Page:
Building Design magazine ran a story recently about a new development in Roehampton (South West London) by Assael architects for some flats.  I phoned Wandsworth council to try and find out more and this is what I discovered.

http://www.wandsworth.gov.uk/gis/search/Search.aspx

Type in the planning reference 2009/4199

Land at Highcliffe Drive, Clarence Lane SW15

No single aspect flats that I could see from a cursory glance but no kitchens either.  The kitchen seems to be a vanishing room in modern developments and in this development appears only as a corner unit in the living rooms. No view from the sink, no isolation of smells from the living room.  Too bad if you’re boiling cabbage or cooking curry.

I’d like to say that I don’t understand why modern developments have done away with separate kitchens but the sadness is that I do understand and I don’t like it.  If you look back at the history of housing from year dot through to the present there was no doubt a time when families shared a kitchen as in tenement blocks, or all lived in one room where the range provided the warmth, and variations on that theme.

There were reasons why the kitchen became a separate room, not least the steam, condensation and smells resulting from cooking that would otherwise spread throughout the house.  This has never been a hard and fast rule of course.  In the 1960s, within my own experience “open plan living” was one such idea that embraced the idea of tearing down the walls, and no doubt where there is well ventilated and ample living space this is a workable idea.

Within my own experience at Aragon Tower I have seen a kitchen given a sliding partition wall (the dotted line between LR and K above) which offered the choice between open and closed but at least one had the choice.  It worked very well.  There was a conventional door into the kitchen on one side such that when both were closed the kitchen was an enclosed space, as it should be when cooking.

Image above taken from http://www.british-history.ac.uk/report.aspx?compid=46531#s4

Looking at these proposed flats from the plans though one doesn’t get the idea that these are large airy open plan spaces but rather a modest living room with a couple of kitchen units stuck in the corner.  All the steam and smells from cooking will be in the living room, not to mention the mess when a pan or container is knocked over.  The floor surfaces often used in living rooms, i.e. carpet, are not conducive to easy cleaning or hygiene, and the linoleum floor that one would put in a kitchen is not everybodys’ taste for a living room.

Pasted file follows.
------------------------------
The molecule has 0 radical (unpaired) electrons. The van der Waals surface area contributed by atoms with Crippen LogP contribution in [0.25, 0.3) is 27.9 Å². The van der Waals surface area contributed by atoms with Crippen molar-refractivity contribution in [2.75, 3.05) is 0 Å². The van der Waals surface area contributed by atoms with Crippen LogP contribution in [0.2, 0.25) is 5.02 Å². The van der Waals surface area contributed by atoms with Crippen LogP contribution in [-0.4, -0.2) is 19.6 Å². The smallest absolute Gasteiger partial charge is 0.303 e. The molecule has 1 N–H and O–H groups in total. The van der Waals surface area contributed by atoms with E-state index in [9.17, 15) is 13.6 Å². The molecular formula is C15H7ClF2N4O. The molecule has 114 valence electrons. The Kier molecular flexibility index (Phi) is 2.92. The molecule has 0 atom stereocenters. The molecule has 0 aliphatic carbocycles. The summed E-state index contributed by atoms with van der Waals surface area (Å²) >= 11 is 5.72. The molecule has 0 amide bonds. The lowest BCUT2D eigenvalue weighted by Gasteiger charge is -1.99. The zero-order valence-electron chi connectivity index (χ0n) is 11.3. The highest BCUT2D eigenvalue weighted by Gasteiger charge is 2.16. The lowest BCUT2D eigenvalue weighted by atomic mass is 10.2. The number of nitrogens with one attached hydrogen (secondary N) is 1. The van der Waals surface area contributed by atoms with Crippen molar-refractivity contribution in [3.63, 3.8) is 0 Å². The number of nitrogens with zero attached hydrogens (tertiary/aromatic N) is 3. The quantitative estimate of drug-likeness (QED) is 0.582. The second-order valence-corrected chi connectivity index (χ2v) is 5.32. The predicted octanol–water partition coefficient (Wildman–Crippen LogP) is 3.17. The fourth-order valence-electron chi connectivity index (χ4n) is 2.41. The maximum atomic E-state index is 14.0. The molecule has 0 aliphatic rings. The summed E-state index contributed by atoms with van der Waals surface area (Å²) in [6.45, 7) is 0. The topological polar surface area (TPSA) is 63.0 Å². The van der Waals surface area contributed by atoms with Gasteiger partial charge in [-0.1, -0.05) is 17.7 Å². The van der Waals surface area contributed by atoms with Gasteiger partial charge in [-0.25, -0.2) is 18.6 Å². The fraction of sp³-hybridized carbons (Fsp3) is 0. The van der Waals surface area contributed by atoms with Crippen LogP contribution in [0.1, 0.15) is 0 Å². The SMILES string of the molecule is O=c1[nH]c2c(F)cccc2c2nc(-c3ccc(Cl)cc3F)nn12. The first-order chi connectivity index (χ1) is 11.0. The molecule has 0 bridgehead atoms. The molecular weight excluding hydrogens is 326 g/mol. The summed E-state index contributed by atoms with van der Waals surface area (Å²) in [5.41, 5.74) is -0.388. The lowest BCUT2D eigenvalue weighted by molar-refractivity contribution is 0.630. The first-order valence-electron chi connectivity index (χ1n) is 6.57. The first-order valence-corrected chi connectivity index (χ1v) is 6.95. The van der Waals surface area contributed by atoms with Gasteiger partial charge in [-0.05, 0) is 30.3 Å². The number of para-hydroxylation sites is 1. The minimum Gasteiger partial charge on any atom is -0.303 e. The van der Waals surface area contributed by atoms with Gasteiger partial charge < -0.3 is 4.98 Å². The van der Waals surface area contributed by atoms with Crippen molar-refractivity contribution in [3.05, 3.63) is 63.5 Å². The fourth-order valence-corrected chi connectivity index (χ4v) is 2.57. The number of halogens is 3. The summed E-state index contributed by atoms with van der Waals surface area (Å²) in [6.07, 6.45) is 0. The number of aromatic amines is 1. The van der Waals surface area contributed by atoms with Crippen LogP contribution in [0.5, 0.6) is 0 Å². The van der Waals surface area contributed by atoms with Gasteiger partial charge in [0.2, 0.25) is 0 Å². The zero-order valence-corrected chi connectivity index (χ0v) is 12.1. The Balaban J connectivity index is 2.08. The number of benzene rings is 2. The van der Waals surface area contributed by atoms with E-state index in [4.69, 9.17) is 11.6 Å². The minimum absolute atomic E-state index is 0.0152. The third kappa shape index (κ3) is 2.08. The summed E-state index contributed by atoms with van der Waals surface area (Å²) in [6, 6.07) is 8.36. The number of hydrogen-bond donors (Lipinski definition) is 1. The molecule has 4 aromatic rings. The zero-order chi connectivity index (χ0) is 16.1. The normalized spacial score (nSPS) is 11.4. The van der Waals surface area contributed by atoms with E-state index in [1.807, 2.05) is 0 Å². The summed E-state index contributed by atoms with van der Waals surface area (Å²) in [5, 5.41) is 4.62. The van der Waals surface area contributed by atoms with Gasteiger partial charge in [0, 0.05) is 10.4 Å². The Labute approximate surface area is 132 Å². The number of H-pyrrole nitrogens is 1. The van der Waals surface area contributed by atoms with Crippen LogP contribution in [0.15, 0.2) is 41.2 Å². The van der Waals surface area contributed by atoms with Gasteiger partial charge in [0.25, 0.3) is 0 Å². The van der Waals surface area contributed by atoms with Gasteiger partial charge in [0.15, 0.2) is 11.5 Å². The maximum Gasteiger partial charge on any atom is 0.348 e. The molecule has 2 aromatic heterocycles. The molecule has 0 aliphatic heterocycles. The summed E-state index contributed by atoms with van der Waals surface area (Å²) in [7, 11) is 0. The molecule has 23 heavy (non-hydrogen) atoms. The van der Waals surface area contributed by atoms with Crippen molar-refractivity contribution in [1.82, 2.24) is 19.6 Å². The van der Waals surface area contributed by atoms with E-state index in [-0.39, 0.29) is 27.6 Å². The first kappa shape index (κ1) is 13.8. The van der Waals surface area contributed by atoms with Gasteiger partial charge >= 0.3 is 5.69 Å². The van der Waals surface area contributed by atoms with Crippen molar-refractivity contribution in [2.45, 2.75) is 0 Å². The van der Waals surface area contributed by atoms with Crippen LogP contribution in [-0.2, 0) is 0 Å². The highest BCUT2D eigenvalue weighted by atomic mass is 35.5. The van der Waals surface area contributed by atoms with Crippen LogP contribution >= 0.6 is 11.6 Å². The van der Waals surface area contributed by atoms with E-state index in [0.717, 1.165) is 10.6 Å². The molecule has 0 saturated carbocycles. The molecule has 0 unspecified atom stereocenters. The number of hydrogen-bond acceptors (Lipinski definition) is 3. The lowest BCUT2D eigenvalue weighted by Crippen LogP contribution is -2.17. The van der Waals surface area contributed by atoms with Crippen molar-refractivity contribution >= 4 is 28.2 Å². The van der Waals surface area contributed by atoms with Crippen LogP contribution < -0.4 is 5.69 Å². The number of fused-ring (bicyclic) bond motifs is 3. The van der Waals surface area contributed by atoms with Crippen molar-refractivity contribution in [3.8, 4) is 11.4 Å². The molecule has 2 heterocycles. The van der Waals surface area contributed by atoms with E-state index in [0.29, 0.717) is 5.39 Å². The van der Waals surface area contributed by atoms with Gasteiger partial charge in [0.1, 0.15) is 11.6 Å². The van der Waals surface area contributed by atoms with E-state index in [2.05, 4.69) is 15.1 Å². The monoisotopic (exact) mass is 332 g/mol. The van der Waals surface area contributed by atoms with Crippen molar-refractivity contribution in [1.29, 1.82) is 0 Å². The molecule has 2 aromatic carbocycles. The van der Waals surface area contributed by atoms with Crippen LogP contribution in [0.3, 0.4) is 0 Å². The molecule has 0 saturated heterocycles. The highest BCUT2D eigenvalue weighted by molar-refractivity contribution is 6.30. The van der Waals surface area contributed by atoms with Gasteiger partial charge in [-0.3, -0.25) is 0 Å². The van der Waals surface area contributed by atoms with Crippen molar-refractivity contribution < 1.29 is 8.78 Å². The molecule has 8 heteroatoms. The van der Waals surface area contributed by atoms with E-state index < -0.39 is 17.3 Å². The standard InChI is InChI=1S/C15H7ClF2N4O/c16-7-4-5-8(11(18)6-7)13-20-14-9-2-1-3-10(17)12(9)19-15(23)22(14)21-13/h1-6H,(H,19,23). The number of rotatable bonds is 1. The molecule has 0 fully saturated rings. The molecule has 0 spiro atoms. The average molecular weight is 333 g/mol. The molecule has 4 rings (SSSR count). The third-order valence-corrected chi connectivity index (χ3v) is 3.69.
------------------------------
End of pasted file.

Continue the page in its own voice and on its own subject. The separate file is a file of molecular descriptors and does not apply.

Again, this time at Wivenhoe near Colchester in Essex.  Taylor Wimpey, they of Academy Central and the North facing single aspect flats, have done away with a separate kitchen in this flat; part of a development at the former Cook’s Shipyard.  Credit where credit’s due.  At least the person at the sink has a view out of the window.  So many of these blessed things are internal.

I won’t go on, but to me this is one more example of the poor design element to add to the growing list of reasons not to buy a modern flat.  Space standards, poor outlooks with single aspect dwellings, internal bathrooms and kitchens and now no separate kitchen.

This is not progress.

Update

It’s not just me either.  Reading through Inside Housing I came across this article:-

http://www.insidehousing.co.uk//6505855.article

and these comments which accord very closely to my own instinctive reaction to some of the plans outlined above.

Stephanie Al-Wahid | 11/08/2009 11:32 am

The majority of new build flats that are considered ‘affordable’ have one space allocated to kitchen, living and dining. This space is by no means generous open plan as depicted in Ideal Home etc but a totally inadequate space for normal living. To be able to cook, eat and relax or allow a small child to play in such a space is fraught at the best of times and hell to live in for anyone who is not a passionate housekeeper constantly washing up and tidying away . . .